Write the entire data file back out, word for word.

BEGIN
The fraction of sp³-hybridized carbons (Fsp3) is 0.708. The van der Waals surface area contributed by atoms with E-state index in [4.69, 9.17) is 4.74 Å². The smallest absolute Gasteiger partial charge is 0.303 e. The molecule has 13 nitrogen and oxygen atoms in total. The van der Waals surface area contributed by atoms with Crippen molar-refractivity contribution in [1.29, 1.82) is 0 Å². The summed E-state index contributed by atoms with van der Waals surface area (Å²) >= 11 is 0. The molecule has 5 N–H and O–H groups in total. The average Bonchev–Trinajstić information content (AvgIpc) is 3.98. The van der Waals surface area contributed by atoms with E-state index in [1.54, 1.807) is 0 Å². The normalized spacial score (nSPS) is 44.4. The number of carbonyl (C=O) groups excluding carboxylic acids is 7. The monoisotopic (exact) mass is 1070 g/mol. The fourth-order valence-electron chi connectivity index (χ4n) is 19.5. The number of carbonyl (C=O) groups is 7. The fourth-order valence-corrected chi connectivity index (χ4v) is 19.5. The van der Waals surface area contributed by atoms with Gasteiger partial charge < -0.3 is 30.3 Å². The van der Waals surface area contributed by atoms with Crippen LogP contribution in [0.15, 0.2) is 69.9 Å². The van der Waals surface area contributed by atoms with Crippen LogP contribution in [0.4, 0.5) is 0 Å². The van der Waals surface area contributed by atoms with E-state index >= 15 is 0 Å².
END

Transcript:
The fraction of sp³-hybridized carbons (Fsp3) is 0.708. The van der Waals surface area contributed by atoms with E-state index in [4.69, 9.17) is 4.74 Å². The smallest absolute Gasteiger partial charge is 0.303 e. The molecule has 13 nitrogen and oxygen atoms in total. The van der Waals surface area contributed by atoms with Crippen molar-refractivity contribution in [1.29, 1.82) is 0 Å². The summed E-state index contributed by atoms with van der Waals surface area (Å²) >= 11 is 0. The molecule has 5 N–H and O–H groups in total. The average Bonchev–Trinajstić information content (AvgIpc) is 3.98. The van der Waals surface area contributed by atoms with E-state index in [1.54, 1.807) is 0 Å². The normalized spacial score (nSPS) is 44.4. The number of carbonyl (C=O) groups excluding carboxylic acids is 7. The monoisotopic (exact) mass is 1070 g/mol. The fourth-order valence-electron chi connectivity index (χ4n) is 19.5. The number of carbonyl (C=O) groups is 7. The fourth-order valence-corrected chi connectivity index (χ4v) is 19.5. The van der Waals surface area contributed by atoms with Gasteiger partial charge < -0.3 is 30.3 Å². The van der Waals surface area contributed by atoms with Crippen LogP contribution in [0.15, 0.2) is 69.9 Å². The van der Waals surface area contributed by atoms with Crippen LogP contribution in [0.4, 0.5) is 0 Å². The van der Waals surface area contributed by atoms with E-state index >= 15 is 0 Å².